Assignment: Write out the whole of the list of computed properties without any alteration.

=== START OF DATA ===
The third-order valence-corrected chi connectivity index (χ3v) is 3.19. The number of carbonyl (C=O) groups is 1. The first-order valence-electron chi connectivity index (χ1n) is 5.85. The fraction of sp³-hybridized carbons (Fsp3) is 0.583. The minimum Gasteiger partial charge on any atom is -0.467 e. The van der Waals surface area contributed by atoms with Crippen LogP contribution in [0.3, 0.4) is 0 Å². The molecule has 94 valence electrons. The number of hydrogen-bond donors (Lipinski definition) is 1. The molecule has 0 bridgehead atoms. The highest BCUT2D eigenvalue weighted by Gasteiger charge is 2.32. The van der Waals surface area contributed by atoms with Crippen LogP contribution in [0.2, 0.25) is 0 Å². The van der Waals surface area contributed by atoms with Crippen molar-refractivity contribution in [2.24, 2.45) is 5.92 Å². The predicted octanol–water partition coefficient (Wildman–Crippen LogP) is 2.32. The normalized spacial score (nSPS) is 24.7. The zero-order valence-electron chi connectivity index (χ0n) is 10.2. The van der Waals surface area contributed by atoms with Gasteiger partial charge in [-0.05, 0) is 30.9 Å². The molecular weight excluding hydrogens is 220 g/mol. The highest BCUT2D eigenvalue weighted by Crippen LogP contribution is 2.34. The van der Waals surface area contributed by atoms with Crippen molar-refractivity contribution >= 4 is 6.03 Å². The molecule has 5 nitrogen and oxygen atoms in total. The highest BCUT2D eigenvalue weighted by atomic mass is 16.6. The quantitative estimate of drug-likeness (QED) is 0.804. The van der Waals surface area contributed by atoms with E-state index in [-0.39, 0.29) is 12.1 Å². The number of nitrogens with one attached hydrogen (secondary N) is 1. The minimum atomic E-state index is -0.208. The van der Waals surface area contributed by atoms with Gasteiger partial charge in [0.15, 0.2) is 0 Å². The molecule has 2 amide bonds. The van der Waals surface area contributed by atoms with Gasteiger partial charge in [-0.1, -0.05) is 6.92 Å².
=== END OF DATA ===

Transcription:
The third-order valence-corrected chi connectivity index (χ3v) is 3.19. The number of carbonyl (C=O) groups is 1. The first-order valence-electron chi connectivity index (χ1n) is 5.85. The fraction of sp³-hybridized carbons (Fsp3) is 0.583. The minimum Gasteiger partial charge on any atom is -0.467 e. The van der Waals surface area contributed by atoms with Crippen LogP contribution in [0.3, 0.4) is 0 Å². The molecule has 94 valence electrons. The number of hydrogen-bond donors (Lipinski definition) is 1. The molecule has 0 bridgehead atoms. The highest BCUT2D eigenvalue weighted by Gasteiger charge is 2.32. The van der Waals surface area contributed by atoms with Crippen LogP contribution in [0.2, 0.25) is 0 Å². The van der Waals surface area contributed by atoms with Crippen molar-refractivity contribution in [2.24, 2.45) is 5.92 Å². The predicted octanol–water partition coefficient (Wildman–Crippen LogP) is 2.32. The normalized spacial score (nSPS) is 24.7. The zero-order valence-electron chi connectivity index (χ0n) is 10.2. The van der Waals surface area contributed by atoms with Gasteiger partial charge in [-0.05, 0) is 30.9 Å². The molecular weight excluding hydrogens is 220 g/mol. The highest BCUT2D eigenvalue weighted by Crippen LogP contribution is 2.34. The van der Waals surface area contributed by atoms with Crippen molar-refractivity contribution >= 4 is 6.03 Å². The molecule has 5 nitrogen and oxygen atoms in total. The highest BCUT2D eigenvalue weighted by atomic mass is 16.6. The quantitative estimate of drug-likeness (QED) is 0.804. The van der Waals surface area contributed by atoms with E-state index in [-0.39, 0.29) is 12.1 Å². The number of nitrogens with one attached hydrogen (secondary N) is 1. The minimum atomic E-state index is -0.208. The van der Waals surface area contributed by atoms with Gasteiger partial charge in [0.15, 0.2) is 0 Å². The molecule has 2 amide bonds. The van der Waals surface area contributed by atoms with Gasteiger partial charge in [-0.1, -0.05) is 6.92 Å².